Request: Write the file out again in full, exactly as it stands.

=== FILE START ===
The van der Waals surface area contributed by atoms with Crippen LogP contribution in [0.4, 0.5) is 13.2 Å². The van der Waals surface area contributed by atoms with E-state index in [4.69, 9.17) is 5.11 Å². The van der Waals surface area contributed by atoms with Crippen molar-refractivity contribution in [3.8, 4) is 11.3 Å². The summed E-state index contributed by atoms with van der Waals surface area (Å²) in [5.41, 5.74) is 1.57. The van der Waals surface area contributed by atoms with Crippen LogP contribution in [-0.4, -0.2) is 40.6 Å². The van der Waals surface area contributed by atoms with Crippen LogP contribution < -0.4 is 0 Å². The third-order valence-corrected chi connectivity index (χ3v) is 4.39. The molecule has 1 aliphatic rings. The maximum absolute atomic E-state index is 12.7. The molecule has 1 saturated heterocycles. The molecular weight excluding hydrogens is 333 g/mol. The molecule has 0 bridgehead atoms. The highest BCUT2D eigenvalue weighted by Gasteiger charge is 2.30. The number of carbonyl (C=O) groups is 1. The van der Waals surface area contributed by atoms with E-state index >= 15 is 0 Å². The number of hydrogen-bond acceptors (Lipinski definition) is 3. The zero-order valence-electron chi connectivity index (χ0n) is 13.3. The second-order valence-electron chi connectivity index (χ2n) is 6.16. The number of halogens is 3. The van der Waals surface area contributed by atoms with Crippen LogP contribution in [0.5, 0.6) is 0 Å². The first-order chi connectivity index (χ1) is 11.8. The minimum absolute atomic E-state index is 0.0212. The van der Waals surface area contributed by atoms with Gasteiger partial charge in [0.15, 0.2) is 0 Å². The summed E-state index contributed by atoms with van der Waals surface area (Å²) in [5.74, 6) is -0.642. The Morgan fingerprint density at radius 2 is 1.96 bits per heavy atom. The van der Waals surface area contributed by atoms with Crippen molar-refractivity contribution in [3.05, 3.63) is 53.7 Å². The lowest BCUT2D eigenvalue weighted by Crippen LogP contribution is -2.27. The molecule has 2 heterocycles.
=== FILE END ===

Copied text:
The van der Waals surface area contributed by atoms with Crippen LogP contribution in [0.4, 0.5) is 13.2 Å². The van der Waals surface area contributed by atoms with E-state index in [4.69, 9.17) is 5.11 Å². The van der Waals surface area contributed by atoms with Crippen molar-refractivity contribution in [3.8, 4) is 11.3 Å². The summed E-state index contributed by atoms with van der Waals surface area (Å²) in [5.41, 5.74) is 1.57. The van der Waals surface area contributed by atoms with Crippen LogP contribution in [-0.4, -0.2) is 40.6 Å². The van der Waals surface area contributed by atoms with Crippen LogP contribution < -0.4 is 0 Å². The third-order valence-corrected chi connectivity index (χ3v) is 4.39. The molecule has 1 aliphatic rings. The maximum absolute atomic E-state index is 12.7. The molecule has 1 saturated heterocycles. The molecular weight excluding hydrogens is 333 g/mol. The molecule has 0 bridgehead atoms. The highest BCUT2D eigenvalue weighted by Gasteiger charge is 2.30. The number of carbonyl (C=O) groups is 1. The van der Waals surface area contributed by atoms with E-state index >= 15 is 0 Å². The number of hydrogen-bond acceptors (Lipinski definition) is 3. The zero-order valence-electron chi connectivity index (χ0n) is 13.3. The second-order valence-electron chi connectivity index (χ2n) is 6.16. The number of halogens is 3. The van der Waals surface area contributed by atoms with Crippen LogP contribution in [0.5, 0.6) is 0 Å². The first-order chi connectivity index (χ1) is 11.8. The minimum absolute atomic E-state index is 0.0212. The van der Waals surface area contributed by atoms with Gasteiger partial charge in [0.15, 0.2) is 0 Å². The summed E-state index contributed by atoms with van der Waals surface area (Å²) in [5.74, 6) is -0.642. The Morgan fingerprint density at radius 2 is 1.96 bits per heavy atom. The van der Waals surface area contributed by atoms with Crippen molar-refractivity contribution in [3.05, 3.63) is 53.7 Å². The lowest BCUT2D eigenvalue weighted by Crippen LogP contribution is -2.27. The molecule has 2 heterocycles.